Lymphangiogenesis is the formation of new lymphatic vessels from pre-existing ones. In adulthood, this process appears almost exclusively during pathologies such as cancer, inflammation and lymphedema. Lymphangiogenesis can also have beneficial effects in other pathologies such as myocardial infarction. Processes guiding lymphangiogenesis remain largely unknown in comparison to those governing angiogenesis, the formation of new blood vessels. Adenosine is a purine nucleoside mainly produced through ATP and AMP metabolism. Adenosine is constitutively present in the whole body but its concentration can increase in case of stress or hypoxia for example. Adenosine intervenes in different pathologies. For example, it can be beneficial during myocardial infarction. Recent studies show that tumor associated macrophages secrete large quantities of adenosine. Adenosine can also promote angiogenesis. The impact of adenosine on lymphangiogenesis is poorly understood except for a vasodilatation effect. During this work, we studied the effects of adenosine on lymphangiogenesis. For this study, we used different in vitro models to study lymphangiogenesis. We used cell proliferation assays, migration, tubulogenesis and spheroid model assay. All these models showed inhibition of lymphangiogenesis by adenosine in vitro. Two study models were also used in vivo. The first one is an ear collagen implant model in mice; the second one is the use of an adenoviral vector allowing an adenosine over-expression in mice. In these two models, adenosine increased lymphangiogenesis in vivo. This increase seems linked to an increase of number of macrophages at sites where adenosine production is increased. In both in vitro models, we have shown that this increase of lymphangiogenesis was mediated through the A2b adenosine receptor and was accompanied by an increase of VEGF-A secretion by macrophages. To conclude, our work allows a better understanding of the effects of adenosine on lymphangiogenesis. These results contribute to characterize the mechanisms leading to the formation of metastasis and to could lead to new therapeutic targets for the regulation of lymphangiogenesis.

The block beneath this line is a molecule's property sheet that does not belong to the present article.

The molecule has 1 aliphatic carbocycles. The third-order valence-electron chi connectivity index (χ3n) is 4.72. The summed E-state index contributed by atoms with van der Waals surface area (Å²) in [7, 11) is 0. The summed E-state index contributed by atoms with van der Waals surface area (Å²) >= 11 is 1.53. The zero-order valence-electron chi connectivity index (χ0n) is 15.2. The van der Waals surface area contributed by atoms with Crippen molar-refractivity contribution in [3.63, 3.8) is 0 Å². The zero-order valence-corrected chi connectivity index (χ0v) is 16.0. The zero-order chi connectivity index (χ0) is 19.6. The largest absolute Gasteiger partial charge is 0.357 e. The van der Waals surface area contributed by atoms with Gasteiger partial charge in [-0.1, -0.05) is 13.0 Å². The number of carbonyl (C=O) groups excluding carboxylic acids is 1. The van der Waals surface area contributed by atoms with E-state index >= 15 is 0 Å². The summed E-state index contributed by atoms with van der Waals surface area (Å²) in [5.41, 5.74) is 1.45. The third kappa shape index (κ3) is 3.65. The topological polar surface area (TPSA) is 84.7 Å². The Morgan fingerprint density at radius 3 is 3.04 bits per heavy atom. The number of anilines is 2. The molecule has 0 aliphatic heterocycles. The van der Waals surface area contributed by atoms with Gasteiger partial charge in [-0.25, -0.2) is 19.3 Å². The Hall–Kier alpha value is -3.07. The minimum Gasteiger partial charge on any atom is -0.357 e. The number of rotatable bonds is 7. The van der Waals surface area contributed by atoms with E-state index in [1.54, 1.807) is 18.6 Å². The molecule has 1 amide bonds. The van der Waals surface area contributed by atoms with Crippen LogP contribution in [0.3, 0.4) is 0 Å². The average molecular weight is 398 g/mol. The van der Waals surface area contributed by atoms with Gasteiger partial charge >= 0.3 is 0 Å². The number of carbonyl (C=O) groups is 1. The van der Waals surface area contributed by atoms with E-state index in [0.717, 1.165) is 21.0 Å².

|8 Jan 2015
|Published - 8 Jan 2015